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It’s a strike

Still, the brutal fact is that, following the takeover of pubs operator Greene King, the Bearbull Income Fund has almost £30,000 of spare cash gathering income at the rate of about 1 per cent when all around there are decent-quality equities throwing off dividends offering over four times that rate.

So do I watch from the sidelines until the market decides that the world isn’t going to end? Could do. There is some sense to it. Reason it as follows – by keeping the £30,000 in a savings account yielding about 1 per cent rather than in high-yield equities generating 4 per cent-plus, the income fund loses about £1,000 a year. Meanwhile, if that sum were put into an equity, its value would only need to fall 3 per cent for the losses to be the same as the lost income. Yet because capital values will always be more volatile than dividends then, in a falling market, there is a high chance that capital losses would exceed income foregone. A 10 per cent drop in value would leave the fund £2,000 worse off than if it had kept the £30,000 in cash.

It was ever thus – we invest against a backdrop of uncertainties and Bearbull is obliged to maximise the fund’s income without taking unjustifiable risks. That usually means staying fully invested, especially when nothing has happened to expect the market’s long-term returns to fall.

Readers will also know I am keen on shares in bowling-alley operator Hollywood Bowl (BOWL) – see Bearbull, 20 December 2019. That’s because, in addition to the company’s merits, at 282p  its shares yield 3.4 per cent on just the recently declared final and special dividends, which are available to buyers until 30 January.

Hollywood should be a good replacement for Greene King since both companies aim to capture revenue from discretionary spending by UK consumers. Quite likely, that won’t be a great place for the foreseeable future. Even so, Hollywood seems to have defensive merits and those of a growth stock.

These are best illustrated in a comparison with its nearest rival, Ten Entertainment (TEG), salient figures for which are in the table. First, some background – these two dominate the UK’s £320m a year market for 10-pin bowling, capturing approaching two-thirds of it. On average, their sites are bigger than those of smaller rivals. Despite that, of the 170 or so sites run by small operators, the bosses of Ten Entertainment reckon that about 60 would be worth buying.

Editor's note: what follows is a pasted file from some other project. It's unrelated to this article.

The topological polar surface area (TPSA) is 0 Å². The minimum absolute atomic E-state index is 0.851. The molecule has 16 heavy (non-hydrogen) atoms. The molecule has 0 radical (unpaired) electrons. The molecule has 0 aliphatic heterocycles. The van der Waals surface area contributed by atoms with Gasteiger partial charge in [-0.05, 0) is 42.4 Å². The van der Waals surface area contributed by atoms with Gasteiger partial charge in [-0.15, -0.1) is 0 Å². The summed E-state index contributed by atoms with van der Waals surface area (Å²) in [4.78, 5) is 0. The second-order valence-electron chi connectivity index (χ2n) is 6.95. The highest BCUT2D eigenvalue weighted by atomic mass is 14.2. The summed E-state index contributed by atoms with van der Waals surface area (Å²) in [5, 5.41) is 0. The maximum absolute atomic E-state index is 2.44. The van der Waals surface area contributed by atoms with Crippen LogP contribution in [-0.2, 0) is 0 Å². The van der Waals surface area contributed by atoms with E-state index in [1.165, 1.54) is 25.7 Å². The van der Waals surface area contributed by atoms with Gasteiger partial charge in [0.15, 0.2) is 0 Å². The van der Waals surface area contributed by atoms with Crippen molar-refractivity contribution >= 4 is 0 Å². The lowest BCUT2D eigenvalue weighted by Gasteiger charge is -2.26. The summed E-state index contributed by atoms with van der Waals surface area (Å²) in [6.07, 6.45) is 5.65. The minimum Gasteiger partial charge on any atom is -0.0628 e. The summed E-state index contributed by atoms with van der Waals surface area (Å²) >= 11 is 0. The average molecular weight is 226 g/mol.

Bowling them over
 Hollywood BowlTen Ent'ainment Hollywood BowlTen Ent'ainment
Share price (p)282304Five-year growth rates (% pa) 
Mkt cap (£m)410198Revenue10.510.8
PE ratio18.520.3Op profit35.329.8
Div yield (%)4.33.8EPS†42.9na
No. of centres6045Five-year average  
Year endSeptDecProfit margin (%)19.315.6
Sales (£m)13076Cash conversion (%)9789
L-for-L growth*5.57.4Cap-ex/Revenue (%)10.35.3
Op profit (£m)29.213.1Dep'n & Am'n/Rev (%)8.77.4
Source: S&P Capital IQ, company accounts; * latest figures; †Four-year rate  

So there is some – though limited – room to expand by acquisition, although Hollywood’s preferred route is new build, usually in out-of-town retail and leisure centres. Hence the markedly higher proportion of revenue devoted to capital spending by Hollywood over the past five years (see table). That said, Ten Entertainment’s cap-ex shot up to 11.4 per cent of revenue in its most recent full year (although still behind Hollywood’s 12.6 per cent).

However, despite rising levels of capital spending both companies are great cash-generating machines, which fact draws attention to the three stand-out rows in the table – those for cash conversion, profit margins and like-for-like sales growth. Each company’s cash conversion has been helped by lowish cap-ex and management of working capital. These factors may not be so helpful in the future. Even so, there is no reason to think that lower rates of cash conversion will undermine Hollywood’s balance sheet even if they constrain the special dividend.

Meanwhile, both companies are sheltered against dull consumer demand by really fat profit margins – especially in Hollywood’s case where the22.5 per cent margin for 2018-19 was the best it has recorded. In large part, those margins come from getting more out of the group’s existing centres. In that context, the 5.5 per cent revenue growth from like-for-like space in 2018-19 looks impressive. True, that makes for a demanding comparison in 2019-20, but if revenue intensity is at least maintained, that points towards profitability staying strong.

In a nutshell, I would be happy to have shares in either company in the Bearbull fund but Hollywood shaves it, probably because its greater size gives it extra economies of scale. And then – let’s not deny it even though it’s not wholly defensible – there is that dividend coming through next month.